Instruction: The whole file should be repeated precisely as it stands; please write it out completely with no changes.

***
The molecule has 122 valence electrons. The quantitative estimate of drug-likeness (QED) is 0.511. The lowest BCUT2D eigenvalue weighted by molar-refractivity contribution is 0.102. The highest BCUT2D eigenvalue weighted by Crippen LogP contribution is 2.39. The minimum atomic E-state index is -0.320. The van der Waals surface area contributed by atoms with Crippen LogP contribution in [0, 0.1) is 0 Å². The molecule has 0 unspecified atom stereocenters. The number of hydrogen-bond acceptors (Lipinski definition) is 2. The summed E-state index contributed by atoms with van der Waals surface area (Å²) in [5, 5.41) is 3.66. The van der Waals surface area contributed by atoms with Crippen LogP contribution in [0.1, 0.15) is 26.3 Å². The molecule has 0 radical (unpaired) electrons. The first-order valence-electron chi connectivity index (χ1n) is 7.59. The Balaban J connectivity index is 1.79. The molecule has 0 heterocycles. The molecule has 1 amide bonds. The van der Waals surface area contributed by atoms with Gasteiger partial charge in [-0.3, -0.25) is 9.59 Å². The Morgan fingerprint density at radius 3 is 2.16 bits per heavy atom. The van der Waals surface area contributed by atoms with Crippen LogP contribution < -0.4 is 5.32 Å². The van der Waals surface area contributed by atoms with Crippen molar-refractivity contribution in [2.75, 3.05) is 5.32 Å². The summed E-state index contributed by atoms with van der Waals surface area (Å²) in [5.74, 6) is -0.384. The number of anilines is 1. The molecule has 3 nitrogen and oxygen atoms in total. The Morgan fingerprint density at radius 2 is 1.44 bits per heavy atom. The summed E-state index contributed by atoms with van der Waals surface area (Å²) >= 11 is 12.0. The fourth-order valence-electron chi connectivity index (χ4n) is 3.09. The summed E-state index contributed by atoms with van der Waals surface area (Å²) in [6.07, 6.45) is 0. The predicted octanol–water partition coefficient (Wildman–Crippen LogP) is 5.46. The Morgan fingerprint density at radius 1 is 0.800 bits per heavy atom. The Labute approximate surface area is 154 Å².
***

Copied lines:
The molecule has 122 valence electrons. The quantitative estimate of drug-likeness (QED) is 0.511. The lowest BCUT2D eigenvalue weighted by molar-refractivity contribution is 0.102. The highest BCUT2D eigenvalue weighted by Crippen LogP contribution is 2.39. The minimum atomic E-state index is -0.320. The van der Waals surface area contributed by atoms with Crippen LogP contribution in [0, 0.1) is 0 Å². The molecule has 0 unspecified atom stereocenters. The number of hydrogen-bond acceptors (Lipinski definition) is 2. The summed E-state index contributed by atoms with van der Waals surface area (Å²) in [5, 5.41) is 3.66. The van der Waals surface area contributed by atoms with Crippen LogP contribution in [0.1, 0.15) is 26.3 Å². The molecule has 0 radical (unpaired) electrons. The first-order valence-electron chi connectivity index (χ1n) is 7.59. The Balaban J connectivity index is 1.79. The molecule has 0 heterocycles. The molecule has 1 amide bonds. The van der Waals surface area contributed by atoms with Gasteiger partial charge in [-0.3, -0.25) is 9.59 Å². The Morgan fingerprint density at radius 3 is 2.16 bits per heavy atom. The van der Waals surface area contributed by atoms with Crippen LogP contribution < -0.4 is 5.32 Å². The van der Waals surface area contributed by atoms with Crippen molar-refractivity contribution in [2.75, 3.05) is 5.32 Å². The summed E-state index contributed by atoms with van der Waals surface area (Å²) in [5.74, 6) is -0.384. The number of anilines is 1. The molecule has 3 nitrogen and oxygen atoms in total. The Morgan fingerprint density at radius 2 is 1.44 bits per heavy atom. The summed E-state index contributed by atoms with van der Waals surface area (Å²) >= 11 is 12.0. The fourth-order valence-electron chi connectivity index (χ4n) is 3.09. The summed E-state index contributed by atoms with van der Waals surface area (Å²) in [6.07, 6.45) is 0. The predicted octanol–water partition coefficient (Wildman–Crippen LogP) is 5.46. The Morgan fingerprint density at radius 1 is 0.800 bits per heavy atom. The Labute approximate surface area is 154 Å².